2. 5 out of 5

    Krista

    A rare find. I have a vague memory of salvaging this 1959 Pocket Book edition from my parents' garage sale box 14 years ago; while cleaning out my closet a few weeks ago, I almost tossed it...I’m not sure what made me change my mind and actually start to read the musty pocketbook with browned pages, a broken spine, and too-small print. I’m glad I did; it is, quite simply, an extraordinary story, beautifully written. I’m a little embarrassed to admit that I knew nothing about Marie Curie before A rare find. I have a vague memory of salvaging this 1959 Pocket Book edition from my parents' garage sale box 14 years ago; while cleaning out my closet a few weeks ago, I almost tossed it...I’m not sure what made me change my mind and actually start to read the musty pocketbook with browned pages, a broken spine, and too-small print. I’m glad I did; it is, quite simply, an extraordinary story, beautifully written. I’m a little embarrassed to admit that I knew nothing about Marie Curie before reading this book except perhaps the most basic Trivial Pursuit knowledge, vaguely remembered--she and her husband were scientists (right?), I think they may have won the Nobel Prize (right?), something about radioactivity or something...? This book tells the story, from the age of five, of a poor young Polish girl named Marya Sklodovska (better known by her adopted French first name, Marie, and her married name, Curie) who scraped together enough money by working as a governess first to help her elder sister Bronya through medical school in Paris, then to finally join her and continue her own studies, at the Sorbonne. (Women were not permitted to study at the university level in Russian-occupied Poland.) Marya had every intent of returning to her homeland to continue to live and work in solidarity with the fomenting revolution against the Russian oppressors. But, after nearly a year of entreaty and almost against Marya’s will, a man named Pierre Curie--a renowned scientist who had become a close friend and fallen in love with her--persuaded her to stay in Paris to continue her scientific work, to be his partner in science and in marriage (in that order). In the early months of her independent doctoral research studying the radioactive properties of materials containing uranium, Marie observed unexepected behaviors; she soon became convinced of the existence of another, more highly radioactive, substance. Her husband joined her as a much-needed collaborator. The rest is, most certainly, history: the discovery and subsequent isolation of the elements Polonium and Radium, and the discovery that Radium could be used to treat cancer. Astonishingly, although the Curies had struggled for years with meager finances and poor working conditions, they refused to apply for the patent that would have assured them a fortune--because it was not "in the scientific spirit." Written by her youngest daughter, Eve (who, incidentally, I discovered, died just a few months ago at the age of 102), the story captures a life of intense passions, intense loves, and intense joys--which were practically inseparable from equally intense sorrows, sacrifices, and suffering. It is the kind of life you have to have extraordinary courage to live out. In the truest sense of the word, Marie Curie expended herself, all of herself.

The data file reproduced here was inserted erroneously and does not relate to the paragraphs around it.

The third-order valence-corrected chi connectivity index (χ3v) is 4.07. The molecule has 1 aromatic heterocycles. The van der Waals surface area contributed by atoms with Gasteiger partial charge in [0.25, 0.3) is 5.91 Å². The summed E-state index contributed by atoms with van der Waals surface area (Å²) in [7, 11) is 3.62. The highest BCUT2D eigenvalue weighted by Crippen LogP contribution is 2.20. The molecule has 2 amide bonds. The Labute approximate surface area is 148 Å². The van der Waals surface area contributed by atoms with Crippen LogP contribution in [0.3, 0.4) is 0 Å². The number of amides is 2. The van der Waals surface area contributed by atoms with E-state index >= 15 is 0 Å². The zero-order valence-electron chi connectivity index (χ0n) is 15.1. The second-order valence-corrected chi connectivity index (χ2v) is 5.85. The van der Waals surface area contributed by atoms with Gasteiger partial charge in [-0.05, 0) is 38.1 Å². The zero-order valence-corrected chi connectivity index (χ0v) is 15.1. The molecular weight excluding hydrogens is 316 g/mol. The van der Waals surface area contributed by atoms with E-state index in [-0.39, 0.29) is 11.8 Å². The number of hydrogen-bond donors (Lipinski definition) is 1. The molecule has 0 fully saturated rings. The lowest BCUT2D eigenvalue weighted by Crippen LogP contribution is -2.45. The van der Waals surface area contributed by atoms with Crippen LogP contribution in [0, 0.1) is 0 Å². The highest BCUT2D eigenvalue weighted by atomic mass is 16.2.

3. 5 out of 5

    Smiley